Now is the Time to Prepare a Holiday Eating Strategy

Enjoy the holidays without the calorie hangover.

 If you are trying to lose weight or simply eat better, the thought of the upcoming holiday season and its cornucopia of food offerings may leave you feeling overwhelmed and disheartened. But stay calm. With planning, a little courage, and the realization that although you will practice restraint in the next few months, you also will give yourself plenty of opportunities to enjoy food with family and friends.

 We can all attest to the fact that most social rituals are intertwined with food. Can you imagine a Thanksgiving without the traditional meal, or a Christmas without plates full of cookies and sweet treats? Many of us also use restaurants, bars, and holiday parties as gathering places to connect with old friends during this season of coming together, which makes it more than likely that there will be plentiful food and drink available. Even if the social occasion or outing isn’t technically about eating, food almost always hovers temptingly in the background: like the cinnamon roll store at the mall while we are gift shopping with friends, or the snack bars at the airport while we are travelling with family. Socializing without food, then, requires planning, assertiveness, and some thinking outside the box. Here are some ideas and tips for successful socializing without eating too much.

  • Instead of automatically reserving a table at a restaurant or going the traditional holiday party route, consider scheduling a gathering with friends someplace where you can be active: Take a yoga class together, visit a museum, or go to a shopping center. At the very least, you choose the restaurant or catering company—pick one you know has some healthier options available.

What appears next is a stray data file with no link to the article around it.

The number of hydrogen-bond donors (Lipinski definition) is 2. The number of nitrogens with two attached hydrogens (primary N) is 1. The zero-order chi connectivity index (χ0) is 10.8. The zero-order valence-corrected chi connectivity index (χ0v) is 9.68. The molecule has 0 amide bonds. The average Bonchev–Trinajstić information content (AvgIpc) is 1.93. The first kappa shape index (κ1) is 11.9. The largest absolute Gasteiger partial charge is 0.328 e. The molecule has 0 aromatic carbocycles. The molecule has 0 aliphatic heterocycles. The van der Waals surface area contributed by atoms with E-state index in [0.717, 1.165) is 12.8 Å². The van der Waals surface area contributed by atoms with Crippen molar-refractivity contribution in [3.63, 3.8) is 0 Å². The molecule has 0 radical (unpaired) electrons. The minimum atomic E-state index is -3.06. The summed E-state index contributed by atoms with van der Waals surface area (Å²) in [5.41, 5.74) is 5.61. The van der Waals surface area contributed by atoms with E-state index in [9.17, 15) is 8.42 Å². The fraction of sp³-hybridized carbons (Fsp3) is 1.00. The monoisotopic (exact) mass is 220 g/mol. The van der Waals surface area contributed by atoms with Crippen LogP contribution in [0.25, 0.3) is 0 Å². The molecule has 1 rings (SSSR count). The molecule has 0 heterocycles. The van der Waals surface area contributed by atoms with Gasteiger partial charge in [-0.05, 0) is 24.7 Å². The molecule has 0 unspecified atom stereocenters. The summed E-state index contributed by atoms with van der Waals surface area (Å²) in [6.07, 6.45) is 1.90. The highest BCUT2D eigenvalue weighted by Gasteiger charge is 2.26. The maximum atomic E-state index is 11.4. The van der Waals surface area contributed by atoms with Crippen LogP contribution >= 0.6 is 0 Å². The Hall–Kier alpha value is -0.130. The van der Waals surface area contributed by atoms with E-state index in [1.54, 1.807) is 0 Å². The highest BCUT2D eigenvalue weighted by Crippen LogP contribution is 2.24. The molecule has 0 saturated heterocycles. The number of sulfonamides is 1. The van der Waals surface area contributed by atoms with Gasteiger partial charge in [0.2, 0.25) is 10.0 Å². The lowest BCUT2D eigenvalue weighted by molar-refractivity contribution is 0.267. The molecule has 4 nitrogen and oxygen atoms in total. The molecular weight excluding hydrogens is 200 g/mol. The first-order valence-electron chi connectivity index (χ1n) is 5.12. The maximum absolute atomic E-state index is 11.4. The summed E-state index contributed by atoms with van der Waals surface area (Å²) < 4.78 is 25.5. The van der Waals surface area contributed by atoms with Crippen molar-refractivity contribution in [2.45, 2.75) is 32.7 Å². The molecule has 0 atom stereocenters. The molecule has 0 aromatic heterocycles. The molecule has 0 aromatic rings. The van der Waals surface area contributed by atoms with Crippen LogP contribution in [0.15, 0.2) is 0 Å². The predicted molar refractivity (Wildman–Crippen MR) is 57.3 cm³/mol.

• If the social event does take place at a restaurant and you are not hungry, don’t feel like you have to eat something to fit in—just sip on a non-caloric beverage and enjoy the company.
  • For family gatherings, try adding some non-food elements to the mix:
    • Try a post-meal family walk instead of flopping in front of the TV
    • Start a family game-playing session—family traditions have to start somehow!
  • As you are eating in social situations, try to keep your focus on what you are consuming as opposed to all that is going on around you. Savor the flavor of each bite.
  • If your family holiday gatherings always have food sitting around, avoid grazing by limiting yourself to only those things that are homemade (or set other “limits” or “rules” for yourself).
  • Plan ahead. Decide before you go out to eat what you will order and know how many calories it will cost you. Develop a mental list of “fallback” meal items (healthier options that you will feel good about eating) that you can count on. Similarly, have a few default alcoholic drink ideas you can order that you know won’t break your calorie bank.
  • Have a back-up, back-up plan in your mind for nearly every social situation involving food—so if plan A falls through, you can try your plan B, and if B doesn’t do the trick, no worries—you have a plan C!
  • At parties, decide on a couple “must-have” items, take a modest portion, and fill the rest of your plate with vegetables if you can. Don’t waste calories on unremarkable foods you can find anywhere like potato chips or store-bought cookies.
  • Focus on the fun, not the food! Enjoy the people, conversation, and entertainment.
  • When you can, bring your own favorite healthier dishes and treats. Consider it an opportunity to open a few people’s eyes to healthy eating without deprivation.


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